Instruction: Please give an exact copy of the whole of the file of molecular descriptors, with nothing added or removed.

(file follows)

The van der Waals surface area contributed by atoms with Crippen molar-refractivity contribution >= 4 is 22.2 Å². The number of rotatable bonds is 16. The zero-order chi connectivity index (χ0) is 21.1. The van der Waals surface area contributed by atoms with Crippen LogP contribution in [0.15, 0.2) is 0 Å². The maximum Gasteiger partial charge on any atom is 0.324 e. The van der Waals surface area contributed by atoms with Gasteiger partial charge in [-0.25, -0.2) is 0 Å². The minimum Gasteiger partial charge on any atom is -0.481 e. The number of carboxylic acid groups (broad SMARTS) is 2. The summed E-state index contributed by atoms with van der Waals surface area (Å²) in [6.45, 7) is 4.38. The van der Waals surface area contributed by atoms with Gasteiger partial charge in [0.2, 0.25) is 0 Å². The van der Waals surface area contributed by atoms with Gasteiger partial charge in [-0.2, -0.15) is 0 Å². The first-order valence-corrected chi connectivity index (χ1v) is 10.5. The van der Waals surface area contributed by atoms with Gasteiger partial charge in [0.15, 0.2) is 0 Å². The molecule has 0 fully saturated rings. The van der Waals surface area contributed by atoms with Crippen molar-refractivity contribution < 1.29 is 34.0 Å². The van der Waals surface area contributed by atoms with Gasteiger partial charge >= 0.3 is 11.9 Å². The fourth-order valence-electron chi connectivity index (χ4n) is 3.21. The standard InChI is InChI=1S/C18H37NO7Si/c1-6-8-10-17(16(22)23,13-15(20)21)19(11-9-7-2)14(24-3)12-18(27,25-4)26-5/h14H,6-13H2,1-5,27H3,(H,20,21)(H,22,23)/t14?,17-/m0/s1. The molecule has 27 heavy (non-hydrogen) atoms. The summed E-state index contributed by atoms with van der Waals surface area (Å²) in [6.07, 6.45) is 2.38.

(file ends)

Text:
The van der Waals surface area contributed by atoms with Crippen molar-refractivity contribution >= 4 is 22.2 Å². The number of rotatable bonds is 16. The zero-order chi connectivity index (χ0) is 21.1. The van der Waals surface area contributed by atoms with Crippen LogP contribution in [0.15, 0.2) is 0 Å². The maximum Gasteiger partial charge on any atom is 0.324 e. The van der Waals surface area contributed by atoms with Gasteiger partial charge in [-0.25, -0.2) is 0 Å². The minimum Gasteiger partial charge on any atom is -0.481 e. The number of carboxylic acid groups (broad SMARTS) is 2. The summed E-state index contributed by atoms with van der Waals surface area (Å²) in [6.45, 7) is 4.38. The van der Waals surface area contributed by atoms with Gasteiger partial charge in [0.2, 0.25) is 0 Å². The van der Waals surface area contributed by atoms with Gasteiger partial charge in [-0.2, -0.15) is 0 Å². The first-order valence-corrected chi connectivity index (χ1v) is 10.5. The van der Waals surface area contributed by atoms with Gasteiger partial charge in [0.15, 0.2) is 0 Å². The molecule has 0 fully saturated rings. The van der Waals surface area contributed by atoms with Crippen molar-refractivity contribution < 1.29 is 34.0 Å². The van der Waals surface area contributed by atoms with Gasteiger partial charge >= 0.3 is 11.9 Å². The fourth-order valence-electron chi connectivity index (χ4n) is 3.21. The standard InChI is InChI=1S/C18H37NO7Si/c1-6-8-10-17(16(22)23,13-15(20)21)19(11-9-7-2)14(24-3)12-18(27,25-4)26-5/h14H,6-13H2,1-5,27H3,(H,20,21)(H,22,23)/t14?,17-/m0/s1. The molecule has 27 heavy (non-hydrogen) atoms. The summed E-state index contributed by atoms with van der Waals surface area (Å²) in [6.07, 6.45) is 2.38.